With numerous short stories, travel essays, stage and film scripts, plus way too much bureaucratese for one lifetime behind her, Nyla now serves on the board of the Oregon Writers Colony. She is an Athaneum Fellow of the Attic Institute.
Nyla once waltzed with Big Bird. Really.
Rebecca Knuth, author of Libricide: The Regime-Sponsored Destruction of Books and Libraries in 20th Century, is a cultural historian. She is a specialist in British social history and biography and cultural preservation and destruction from war, colonialism, extremism, neglect, and greed. After retiring from the University of Hawaii in 2014, as a Professor Emerita, she returned to school and spent two years in a creative nonfiction masters program in London. She moved to Portland where she’s a full-time writer. After finishing a memoir on London and a book on silenced women writers, she’s now writing on a turn of the century serial killer. Rebecca also gives lectures on cruise ships, imbibes large numbers of nonfiction books and British mysteries, has a puppy, and is a grandmother. She adores writing at Colony House and being at the Oregon coast.
D’Norgia Taylor was born and raised on the south side of Chicago. Taylor’s writing career began in college with a great interest in journalism. During that time she began technical writing for local pubications and medical programs and continued writing grant proposals for non-profit organizations. She earned an MBA and taught business at a local University. After moving to Portland, D’Norgia became an executive at both the Urban League and Bradley Angle House. She has published three books, favoring science fiction, and is a long time member of the Oregon Writer’s Colony, where she served as Treasurer.
Mollie is the award-winning author of two cozy series, the Crazy Cat Lady Mysteries and the Tenth Life Mysteries. Her Cat Seasons Sci-Fantasy Tetralogy features extraordinary cats saving the world. Her story, Cat Summer (Fire Star Press) won the Cat Writers Association Muse Medallion for Best Cat Sci-fi Fantasy. Two of her short cat stories have been published in anthologies. She has penned a little book of cat poems as well. Mollie also published a stand-alone mystery, Placid River Runs Deep. Mollie is a member of the Oregon Writers’ Colony, Sisters in Crime, and the Northwest Independent Writers Association (NIWA). She is currently on the Council of Directors for the Cat Writers’ Association and recently won the CWA Michael Brim Distinguished Service Award. She lives in Portland, Oregon with her husband and a varying number of cats.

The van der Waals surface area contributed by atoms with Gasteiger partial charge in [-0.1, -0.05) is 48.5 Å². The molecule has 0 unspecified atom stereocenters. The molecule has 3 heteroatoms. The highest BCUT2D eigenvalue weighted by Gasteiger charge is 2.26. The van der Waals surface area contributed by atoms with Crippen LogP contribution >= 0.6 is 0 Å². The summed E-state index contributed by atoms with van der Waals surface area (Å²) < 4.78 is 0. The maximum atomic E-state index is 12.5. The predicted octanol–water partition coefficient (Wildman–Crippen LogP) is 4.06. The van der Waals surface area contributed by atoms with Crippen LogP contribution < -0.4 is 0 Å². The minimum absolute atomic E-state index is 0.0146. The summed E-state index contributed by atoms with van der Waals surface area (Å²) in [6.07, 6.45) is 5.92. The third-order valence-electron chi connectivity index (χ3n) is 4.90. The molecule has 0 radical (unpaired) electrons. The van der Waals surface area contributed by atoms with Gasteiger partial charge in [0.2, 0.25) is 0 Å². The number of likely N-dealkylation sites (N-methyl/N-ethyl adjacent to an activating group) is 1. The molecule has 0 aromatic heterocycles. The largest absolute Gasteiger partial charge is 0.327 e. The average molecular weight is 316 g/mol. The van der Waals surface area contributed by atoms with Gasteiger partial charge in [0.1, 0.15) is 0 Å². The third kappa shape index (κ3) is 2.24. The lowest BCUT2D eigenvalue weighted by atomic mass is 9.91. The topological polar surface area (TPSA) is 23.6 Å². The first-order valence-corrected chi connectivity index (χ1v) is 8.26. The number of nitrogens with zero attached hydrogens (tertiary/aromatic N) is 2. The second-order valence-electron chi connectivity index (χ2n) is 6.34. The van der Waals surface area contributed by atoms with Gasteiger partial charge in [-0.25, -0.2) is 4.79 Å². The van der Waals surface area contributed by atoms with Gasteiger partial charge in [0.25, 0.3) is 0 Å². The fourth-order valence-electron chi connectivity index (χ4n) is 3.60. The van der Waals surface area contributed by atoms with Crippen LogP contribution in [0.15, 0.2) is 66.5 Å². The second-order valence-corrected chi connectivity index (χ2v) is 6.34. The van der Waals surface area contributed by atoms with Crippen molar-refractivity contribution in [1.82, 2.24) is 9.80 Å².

Deni Starr, a native Portlander and fourth generation Oregonian, a fact she intends to mention prominently should she ever run for office, started devoting her time to writing novels after out-growing the practice of law. She has four novels published by Silverleaf Publishing featuring her ex-professional boxer, Sean O’Conner and his professional investigator friend, Cindy Matasar who investigate boxing themed mysteries set in contemporary Portland. They are “Below the Belt” “Sucker-Punched”, and “Throwing in the Towel.” and, “Saved by the Bell”, She also has “Murder by the Sea”. by Launchpointe Press
To create the series, Deni relies heavily on her own background in the fighting arts which includes 13 years of training, and a black belt in Wu Ying Tao karate. She also draws on her experiences in law as an investigator and litigator for criminal investigation and forensic evidence. Deni has absolutely no background whatsoever as an expert for her paranormal work, which she hopes will be her next book, “The Evil That Men Do.”
She lives in Portland with her two dogs, Ekaterina Vitalia Dementiava, Alexandretta Elena Dementiava, and her cat, The Maxine Hays Memorial Cat of the Portland chapter of the Oregon Federation and Business & Professional Women’s local organizations.
Linda is a Portland, Oregon freelance writer who has taught Spanish and English in area high schools for seven years. A native of San Diego, California, she holds a Bachelor of Arts degree in English and Spanish from the University of San Diego and a Master of Arts in Teaching from Lewis and Clark College, Portland.
Linda’s work can be found in Writers NW, El Hispanic News, El Mundo de Oregon, Fishtrap Anthologies, Oregon Writer’s Colony Anthologies, Celebrating Philanthropy and Higher & Higher magazine.
Linda was the first Vice President for Willamette Writers, later serving on their board. She has also been a Fishtrap Fellow in Fiction.
Linda currently serves on the Oregon Book Awards & Fellowship Advisory Committee for Literary Arts as well as on the board for OWC.
Linda resides in Clackamas, Oregon, with her husband Steve.